[Viewpoint]Build a social enterprise cultureA signing ceremony for an agreement to support social enterprises that create new jobs and fulfill various social services took place at SK Telecom yesterday, with the participation of corporations and organizations of experts.
Social enterprises are new to us, but in Western society, where charities are common, they have a long history.
Social enterprises simultaneously pursue financial and social purposes. They serve society but also create continuous profits through competition and trade in the market. There are 55,000 social enterprises in the United Kingdom. Internationally famous social enterprises include Grameen Bank, founded by 2006 Nobel Peace Prize awardee Muhammad Yunus, and Room to Read, founded by former Microsoft executive John Wood, which has built 200 schools and 3,000 libraries in remote areas such as the Himalayas.
Societies with many social enterprises are righteous and healthy, and enjoy the drive of “creative capitalism,” or “humane capitalism.” In Korea, there are currently around 218 active social enterprises authorized by the Social Enterprise Promotion Law enacted in 2007. More and more citizens are taking an interest in social enterprises to find hope in an increasingly difficult financial situation.
However, it is not easy to foster social enterprises. And one could say it’s as difficult as fitting a camel through the eye of a needle to turn a social enterprise into an actual “business” that makes consistent profits. According to a survey of corporate activities by the Korea National Statistical Office at the end of 2008, Korean companies made an average of 69 won profit for every 1,000 won worth of goods sold. That means they earned 7 won by selling something worth 100 won - what did they do to earn that?
That 7 won is the result of searching through all colleges to find and cultivate bright and loyal workers, visiting banks endlessly to borrow money at an interest rate that is perhaps 0.01 percent lower than elsewhere, looking around different markets in different countries to find goods that will sell, working from early morning till late at night to lower spending, scolding and nagging employees, and being patient with the loud voices of angry customers.
Social enterprises are not much different from other companies; they have to make money, too.
Social enterprises are not charitable organizations. What they do is completely different from “welfare” operations that depend on money from the government, or contributed by companies or individual donors. Social enterprises are businesses that are operated with their own money, at their own risk. Ninety-nine percent of the budgets of successful U.S. social enterprises is money made by the companies themselves.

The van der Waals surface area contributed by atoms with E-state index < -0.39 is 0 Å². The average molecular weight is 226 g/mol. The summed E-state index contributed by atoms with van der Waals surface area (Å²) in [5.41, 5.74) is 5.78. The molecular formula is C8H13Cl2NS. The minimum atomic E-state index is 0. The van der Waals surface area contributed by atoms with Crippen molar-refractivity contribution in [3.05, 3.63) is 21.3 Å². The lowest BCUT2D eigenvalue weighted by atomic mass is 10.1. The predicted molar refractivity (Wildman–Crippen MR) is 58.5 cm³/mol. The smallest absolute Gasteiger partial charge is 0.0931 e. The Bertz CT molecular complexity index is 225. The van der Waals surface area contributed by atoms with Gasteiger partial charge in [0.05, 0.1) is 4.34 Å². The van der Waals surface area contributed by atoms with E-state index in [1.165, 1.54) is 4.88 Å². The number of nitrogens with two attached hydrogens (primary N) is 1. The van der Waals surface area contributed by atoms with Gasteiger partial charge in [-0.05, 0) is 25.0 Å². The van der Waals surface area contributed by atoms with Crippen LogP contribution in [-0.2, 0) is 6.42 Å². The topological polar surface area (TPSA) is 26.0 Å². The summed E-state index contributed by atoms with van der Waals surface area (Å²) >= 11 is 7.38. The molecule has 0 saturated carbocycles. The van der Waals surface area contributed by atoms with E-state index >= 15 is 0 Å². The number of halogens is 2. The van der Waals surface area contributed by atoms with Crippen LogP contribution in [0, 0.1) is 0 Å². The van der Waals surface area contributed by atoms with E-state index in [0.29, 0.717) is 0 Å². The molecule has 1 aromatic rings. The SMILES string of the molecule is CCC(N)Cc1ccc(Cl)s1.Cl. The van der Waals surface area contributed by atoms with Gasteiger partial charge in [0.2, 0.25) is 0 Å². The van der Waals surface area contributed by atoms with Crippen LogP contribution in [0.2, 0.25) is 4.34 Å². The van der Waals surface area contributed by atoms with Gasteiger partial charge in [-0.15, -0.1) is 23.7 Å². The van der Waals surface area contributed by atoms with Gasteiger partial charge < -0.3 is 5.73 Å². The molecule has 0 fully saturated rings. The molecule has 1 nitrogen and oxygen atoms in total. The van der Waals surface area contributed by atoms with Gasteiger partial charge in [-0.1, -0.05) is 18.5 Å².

The government should step forward and provide the support needed to strengthen the business management capabilities of social enterprises. Considering that 50 percent of social enterprises started out as nonprofit organizations, social enterprises should be included in various corporate support programs for small and midsized companies. Indirect support measures, such as business management consulting and priority purchases, are urgent too.
Above all, we should seek out and encourage true social entrepreneurs who are equipped with a spirit of sacrifice and ethics, a strong business sense and who are willing to give their all.
It is necessary for Korea to create a pro-social enterprise culture to help consumers become aware of these businesses and buy from them, and to encourage people to volunteer their expertise to them, as in other developed countries.
Korean companies, which helped create the world’s 13th-largest economy, must learn that they ought to share their management abilities and know-how to social enterprises rather than giving one-time donations
Korea has a short history of social enterprises, but our interest in their development is growing quickly. Social enterprises have the potential to solve problems that have emerged in the process of developing a capitalist society - such as social polarization, unemployment and social exclusion.
With a government policy that looks toward the future and a genuine understanding of the value of social enterprises, I hope the number of conscientious consumers in our society will grow and that people will learn to work toward change.
In this era, when hardships lurk around every corner and competition grows more cutthroat every day, we must take responsibility and dedicate ourselves to social enterprises.
The writer is a professor at Pusan National University. Translation by the JoongAng Daily staff.
by Cho Young-bohk
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